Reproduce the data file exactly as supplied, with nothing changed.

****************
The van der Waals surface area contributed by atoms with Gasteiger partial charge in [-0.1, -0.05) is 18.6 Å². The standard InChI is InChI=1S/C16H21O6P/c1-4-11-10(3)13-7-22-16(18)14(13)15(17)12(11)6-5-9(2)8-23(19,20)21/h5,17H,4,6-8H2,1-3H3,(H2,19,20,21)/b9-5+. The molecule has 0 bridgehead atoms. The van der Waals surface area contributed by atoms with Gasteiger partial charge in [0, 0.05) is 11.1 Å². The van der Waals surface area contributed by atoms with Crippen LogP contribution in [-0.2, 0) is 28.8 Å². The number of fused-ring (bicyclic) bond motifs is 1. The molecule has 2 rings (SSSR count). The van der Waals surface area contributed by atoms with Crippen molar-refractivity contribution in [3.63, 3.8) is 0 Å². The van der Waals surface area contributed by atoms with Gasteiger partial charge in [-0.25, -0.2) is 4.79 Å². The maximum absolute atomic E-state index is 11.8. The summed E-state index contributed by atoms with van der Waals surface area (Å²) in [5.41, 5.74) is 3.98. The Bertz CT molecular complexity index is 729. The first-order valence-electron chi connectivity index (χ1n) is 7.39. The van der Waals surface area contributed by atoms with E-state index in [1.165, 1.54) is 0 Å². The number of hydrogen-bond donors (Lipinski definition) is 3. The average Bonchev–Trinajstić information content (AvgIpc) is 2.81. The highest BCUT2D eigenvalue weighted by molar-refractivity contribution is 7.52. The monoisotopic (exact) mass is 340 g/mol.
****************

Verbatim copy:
The van der Waals surface area contributed by atoms with Gasteiger partial charge in [-0.1, -0.05) is 18.6 Å². The standard InChI is InChI=1S/C16H21O6P/c1-4-11-10(3)13-7-22-16(18)14(13)15(17)12(11)6-5-9(2)8-23(19,20)21/h5,17H,4,6-8H2,1-3H3,(H2,19,20,21)/b9-5+. The molecule has 0 bridgehead atoms. The van der Waals surface area contributed by atoms with Gasteiger partial charge in [0, 0.05) is 11.1 Å². The van der Waals surface area contributed by atoms with Crippen LogP contribution in [-0.2, 0) is 28.8 Å². The number of fused-ring (bicyclic) bond motifs is 1. The molecule has 2 rings (SSSR count). The van der Waals surface area contributed by atoms with Crippen molar-refractivity contribution in [3.63, 3.8) is 0 Å². The van der Waals surface area contributed by atoms with Gasteiger partial charge in [-0.25, -0.2) is 4.79 Å². The maximum absolute atomic E-state index is 11.8. The summed E-state index contributed by atoms with van der Waals surface area (Å²) in [5.41, 5.74) is 3.98. The Bertz CT molecular complexity index is 729. The first-order valence-electron chi connectivity index (χ1n) is 7.39. The van der Waals surface area contributed by atoms with E-state index in [1.165, 1.54) is 0 Å². The number of hydrogen-bond donors (Lipinski definition) is 3. The average Bonchev–Trinajstić information content (AvgIpc) is 2.81. The highest BCUT2D eigenvalue weighted by molar-refractivity contribution is 7.52. The monoisotopic (exact) mass is 340 g/mol.